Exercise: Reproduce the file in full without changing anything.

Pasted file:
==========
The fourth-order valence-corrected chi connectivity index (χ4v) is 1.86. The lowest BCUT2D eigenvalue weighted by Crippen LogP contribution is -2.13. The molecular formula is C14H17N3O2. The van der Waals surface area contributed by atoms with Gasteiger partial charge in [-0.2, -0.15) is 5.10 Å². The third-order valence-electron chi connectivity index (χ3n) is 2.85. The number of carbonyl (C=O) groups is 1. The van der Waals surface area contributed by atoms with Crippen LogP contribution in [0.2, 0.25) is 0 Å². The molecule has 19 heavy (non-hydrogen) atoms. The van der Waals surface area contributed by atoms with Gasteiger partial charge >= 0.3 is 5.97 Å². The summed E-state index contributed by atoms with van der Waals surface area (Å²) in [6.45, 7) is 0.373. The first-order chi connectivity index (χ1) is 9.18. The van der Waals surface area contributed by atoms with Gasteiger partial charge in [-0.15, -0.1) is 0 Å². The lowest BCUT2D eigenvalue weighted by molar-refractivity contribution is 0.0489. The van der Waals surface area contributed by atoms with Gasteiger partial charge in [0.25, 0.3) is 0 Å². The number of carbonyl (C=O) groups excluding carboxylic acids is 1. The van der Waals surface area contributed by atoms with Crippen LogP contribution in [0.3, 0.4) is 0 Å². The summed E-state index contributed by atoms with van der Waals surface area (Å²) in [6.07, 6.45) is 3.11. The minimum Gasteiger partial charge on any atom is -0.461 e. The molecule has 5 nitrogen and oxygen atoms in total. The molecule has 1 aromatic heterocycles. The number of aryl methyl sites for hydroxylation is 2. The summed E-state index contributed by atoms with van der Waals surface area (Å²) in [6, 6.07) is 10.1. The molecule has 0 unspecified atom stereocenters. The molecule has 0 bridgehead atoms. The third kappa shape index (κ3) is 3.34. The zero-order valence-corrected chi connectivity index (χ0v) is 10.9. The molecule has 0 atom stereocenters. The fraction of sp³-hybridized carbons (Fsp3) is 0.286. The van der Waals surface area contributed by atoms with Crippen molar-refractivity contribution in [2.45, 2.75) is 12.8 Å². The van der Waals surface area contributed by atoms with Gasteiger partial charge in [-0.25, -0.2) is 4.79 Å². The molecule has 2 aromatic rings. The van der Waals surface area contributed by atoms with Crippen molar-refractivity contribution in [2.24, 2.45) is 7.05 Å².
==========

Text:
The fourth-order valence-corrected chi connectivity index (χ4v) is 1.86. The lowest BCUT2D eigenvalue weighted by Crippen LogP contribution is -2.13. The molecular formula is C14H17N3O2. The van der Waals surface area contributed by atoms with Gasteiger partial charge in [-0.2, -0.15) is 5.10 Å². The third-order valence-electron chi connectivity index (χ3n) is 2.85. The number of carbonyl (C=O) groups is 1. The van der Waals surface area contributed by atoms with Crippen LogP contribution in [0.2, 0.25) is 0 Å². The molecule has 19 heavy (non-hydrogen) atoms. The van der Waals surface area contributed by atoms with Gasteiger partial charge >= 0.3 is 5.97 Å². The summed E-state index contributed by atoms with van der Waals surface area (Å²) in [6.45, 7) is 0.373. The first-order chi connectivity index (χ1) is 9.18. The van der Waals surface area contributed by atoms with Gasteiger partial charge in [-0.15, -0.1) is 0 Å². The lowest BCUT2D eigenvalue weighted by molar-refractivity contribution is 0.0489. The van der Waals surface area contributed by atoms with Gasteiger partial charge in [0.25, 0.3) is 0 Å². The number of carbonyl (C=O) groups excluding carboxylic acids is 1. The van der Waals surface area contributed by atoms with Crippen LogP contribution in [0.3, 0.4) is 0 Å². The summed E-state index contributed by atoms with van der Waals surface area (Å²) in [6.07, 6.45) is 3.11. The minimum Gasteiger partial charge on any atom is -0.461 e. The molecule has 5 nitrogen and oxygen atoms in total. The molecule has 1 aromatic heterocycles. The number of aryl methyl sites for hydroxylation is 2. The summed E-state index contributed by atoms with van der Waals surface area (Å²) in [6, 6.07) is 10.1. The molecule has 0 unspecified atom stereocenters. The molecule has 0 bridgehead atoms. The third kappa shape index (κ3) is 3.34. The zero-order valence-corrected chi connectivity index (χ0v) is 10.9. The molecule has 0 atom stereocenters. The fraction of sp³-hybridized carbons (Fsp3) is 0.286. The van der Waals surface area contributed by atoms with Crippen molar-refractivity contribution in [2.45, 2.75) is 12.8 Å². The van der Waals surface area contributed by atoms with Gasteiger partial charge in [-0.25, -0.2) is 4.79 Å². The molecule has 2 aromatic rings. The van der Waals surface area contributed by atoms with Crippen molar-refractivity contribution in [2.24, 2.45) is 7.05 Å².